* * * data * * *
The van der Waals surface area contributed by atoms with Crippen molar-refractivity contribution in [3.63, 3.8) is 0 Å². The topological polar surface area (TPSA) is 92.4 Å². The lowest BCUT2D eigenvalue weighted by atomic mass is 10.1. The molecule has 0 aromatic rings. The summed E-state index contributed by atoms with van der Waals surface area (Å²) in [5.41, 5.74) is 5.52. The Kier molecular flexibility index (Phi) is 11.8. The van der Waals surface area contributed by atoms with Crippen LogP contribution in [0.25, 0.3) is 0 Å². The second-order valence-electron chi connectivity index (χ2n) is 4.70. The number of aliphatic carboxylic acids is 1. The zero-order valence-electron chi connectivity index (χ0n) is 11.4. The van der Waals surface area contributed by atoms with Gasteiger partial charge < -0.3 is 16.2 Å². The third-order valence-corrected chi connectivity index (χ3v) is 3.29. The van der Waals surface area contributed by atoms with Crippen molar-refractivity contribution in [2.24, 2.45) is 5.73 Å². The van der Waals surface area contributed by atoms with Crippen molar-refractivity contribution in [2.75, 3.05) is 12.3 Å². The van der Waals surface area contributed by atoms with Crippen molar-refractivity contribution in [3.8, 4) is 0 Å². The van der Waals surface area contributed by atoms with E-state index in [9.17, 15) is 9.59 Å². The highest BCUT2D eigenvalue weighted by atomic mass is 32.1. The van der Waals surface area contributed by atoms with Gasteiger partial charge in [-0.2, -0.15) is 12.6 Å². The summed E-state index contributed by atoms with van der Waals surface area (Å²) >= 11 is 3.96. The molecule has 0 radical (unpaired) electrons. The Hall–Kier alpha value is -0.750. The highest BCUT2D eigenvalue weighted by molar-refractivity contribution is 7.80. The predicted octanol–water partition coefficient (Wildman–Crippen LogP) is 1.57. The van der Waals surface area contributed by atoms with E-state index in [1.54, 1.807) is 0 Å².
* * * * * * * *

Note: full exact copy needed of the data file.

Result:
The van der Waals surface area contributed by atoms with Crippen molar-refractivity contribution in [3.63, 3.8) is 0 Å². The topological polar surface area (TPSA) is 92.4 Å². The lowest BCUT2D eigenvalue weighted by atomic mass is 10.1. The molecule has 0 aromatic rings. The summed E-state index contributed by atoms with van der Waals surface area (Å²) in [5.41, 5.74) is 5.52. The Kier molecular flexibility index (Phi) is 11.8. The van der Waals surface area contributed by atoms with Crippen LogP contribution in [0.25, 0.3) is 0 Å². The second-order valence-electron chi connectivity index (χ2n) is 4.70. The number of aliphatic carboxylic acids is 1. The zero-order valence-electron chi connectivity index (χ0n) is 11.4. The van der Waals surface area contributed by atoms with Gasteiger partial charge < -0.3 is 16.2 Å². The third-order valence-corrected chi connectivity index (χ3v) is 3.29. The van der Waals surface area contributed by atoms with Crippen molar-refractivity contribution in [2.24, 2.45) is 5.73 Å². The van der Waals surface area contributed by atoms with Crippen molar-refractivity contribution in [2.75, 3.05) is 12.3 Å². The van der Waals surface area contributed by atoms with Crippen molar-refractivity contribution in [3.8, 4) is 0 Å². The van der Waals surface area contributed by atoms with E-state index in [9.17, 15) is 9.59 Å². The highest BCUT2D eigenvalue weighted by atomic mass is 32.1. The van der Waals surface area contributed by atoms with Gasteiger partial charge in [-0.2, -0.15) is 12.6 Å². The summed E-state index contributed by atoms with van der Waals surface area (Å²) >= 11 is 3.96. The molecule has 0 radical (unpaired) electrons. The Hall–Kier alpha value is -0.750. The highest BCUT2D eigenvalue weighted by molar-refractivity contribution is 7.80. The predicted octanol–water partition coefficient (Wildman–Crippen LogP) is 1.57. The van der Waals surface area contributed by atoms with E-state index in [1.54, 1.807) is 0 Å².